Skip to content

How Perfect is Your Family?

A reflection for the Feast of the Holy Family, year A. The readings are Sirach 3:2-6, 12-14; Psalm 128; Col. 3:12-21 and Matthew 2:13-15, 19-23.

Flight into Egypt by Peter Paul Rubens (1614). Hessen Kassel Museums.

What do you imagine when you think of the Holy Family? Surely, Joseph was a hard worker and a good protector and provider for his family. He was a loving husband to his wife Mary. Mary was a loving wife to her husband, Joseph. She was quiet and gentle. She always had a good meal prepared. She provided a warm and caring home for the family.

They surely were like the people who are described in the first and second readings and the Psalm today!

Of course, being perfect parents is easy when there is a perfect child!

Mary and Joseph never had to discipline little Jesus. He never complained and never whined. He never threw a tantrum in the middle of the grocery store. He always ate his vegetables and never had to be told to stop playing video games and do his homework. He never argued or slammed the door to his room.

Well, he did talk back at them at least once.

Read more…

The Eschaton is here!

A relfection for the 1st Sunday of Advent, Year A. The readings are Isaiah 2:1-5; Psalm 122; Romans 13:11-14 and Matthew 24:37-44.

We begin the season of Advent and very often – especially this year – the readings are all about the eshcaton. Haven’t you heard of the eschaton? It is not a pre-historic monster that lurks in the depths of the ocean. The eschaton is a Greek word that refers to the end of times. You may have heard the word ‘eschatology’ or about things that are ‘eschatological’ – that’s ‘cause they have to do with the end times.

That’s what Jesus is talking about today in the Gospel. He has just told the disciples about the destruction of the Temple and they want to know when that’s going to happen. He doesn’t tell them when it’s going to happen, but he goes into a long speech about paying attention to signs and that there will be wars and earthquakes and famines and that when they see these things happen they should flee to the hills. And then He tells them that it will be like in the days of Noah, and that is the Gospel that that is read today. It doesn’t sound so ominous if we only hear what is in the Gospel today, but if you put it in context with what Jesus has just finished saying, it’s easy to see why over the centuries, people have thought that Jesus is talking about the end of the world. Read more…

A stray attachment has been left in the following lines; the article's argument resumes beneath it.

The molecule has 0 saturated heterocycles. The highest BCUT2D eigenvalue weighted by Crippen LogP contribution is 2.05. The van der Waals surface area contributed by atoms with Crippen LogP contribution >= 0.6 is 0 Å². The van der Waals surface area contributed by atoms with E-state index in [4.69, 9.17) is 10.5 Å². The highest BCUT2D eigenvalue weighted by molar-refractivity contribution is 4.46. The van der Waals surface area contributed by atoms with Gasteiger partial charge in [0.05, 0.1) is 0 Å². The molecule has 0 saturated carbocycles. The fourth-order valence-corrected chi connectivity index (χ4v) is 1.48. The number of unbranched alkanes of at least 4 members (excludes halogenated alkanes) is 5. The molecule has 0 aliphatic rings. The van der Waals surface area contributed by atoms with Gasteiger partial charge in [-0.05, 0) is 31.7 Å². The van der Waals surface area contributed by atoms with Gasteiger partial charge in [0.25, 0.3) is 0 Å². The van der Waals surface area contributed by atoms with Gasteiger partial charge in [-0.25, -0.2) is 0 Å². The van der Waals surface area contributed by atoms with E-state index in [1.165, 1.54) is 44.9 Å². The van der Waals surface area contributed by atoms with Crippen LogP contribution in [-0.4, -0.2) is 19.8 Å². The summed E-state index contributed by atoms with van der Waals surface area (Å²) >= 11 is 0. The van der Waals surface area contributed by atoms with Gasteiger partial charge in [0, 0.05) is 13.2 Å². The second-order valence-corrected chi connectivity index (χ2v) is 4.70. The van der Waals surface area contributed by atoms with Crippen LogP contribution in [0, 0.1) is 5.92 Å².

Jesus Christ is King!

 reflection for the Solemnity of Our Lord Jesus Christ, King of the Universe, Year C. The readings are Samuel 7:1-3; Psalm 122; Colossians 1:12-20 and Luke 23:35-43.

Mosaic of Christ Pantokrator, Basilica Saint Paul Beyond Walls, Rome.Today we celebrate the Solemnity of Our Lord Jesus Christ, King of the Universe, but before we talk about what it means that Jesus is king, let me ask you a few questions.

  • Who is the king of the jungle?
  • Who is the king of rock n roll?
  • Who is the king of pop?
  • Who is the king of the NBA?
  • Who is the king of soccer? (Answers below*)

Who is the King of the Jews? Who is the King of Heaven? Who is the King of all Creation? Who is the King of Kings? Who is the King of Life?

Who is the King of your life?

If you answered ‘Jesus’ to these last questions, you are correct.

Except, I don’t know about you, but even though I want Jesus to be the King of my life, I don’t know if I always act like it.

Read more…

Be Persistent; Not Annoying!

A reflection for the 29th Sunday, Ordinary Time, Year C. The readings are Exodus 17:8-13; Psalm: 12; 2 Timothy 3:14-4:2 and Luke 18:1-8.

About two years ago, I was home in Panama and I had rented a car to go to a Charismatic Youth Gathering. It was a wonderful weekend – very Spirit-filled. A lot of Faith. I don’t know what I was thinking on my way back, but I was probably on a bit of a high. If Jesus came back to earth, He would find Faith on earth. I had just experienced it.

As I approached the city, I had to go through a check point. Now, you know when you see a check point, you have to go through. You can’t turn around. The mostly wave you on, but as I approached, I knew. As soon as I saw him, he made eye contact with me and I knew.

Read more…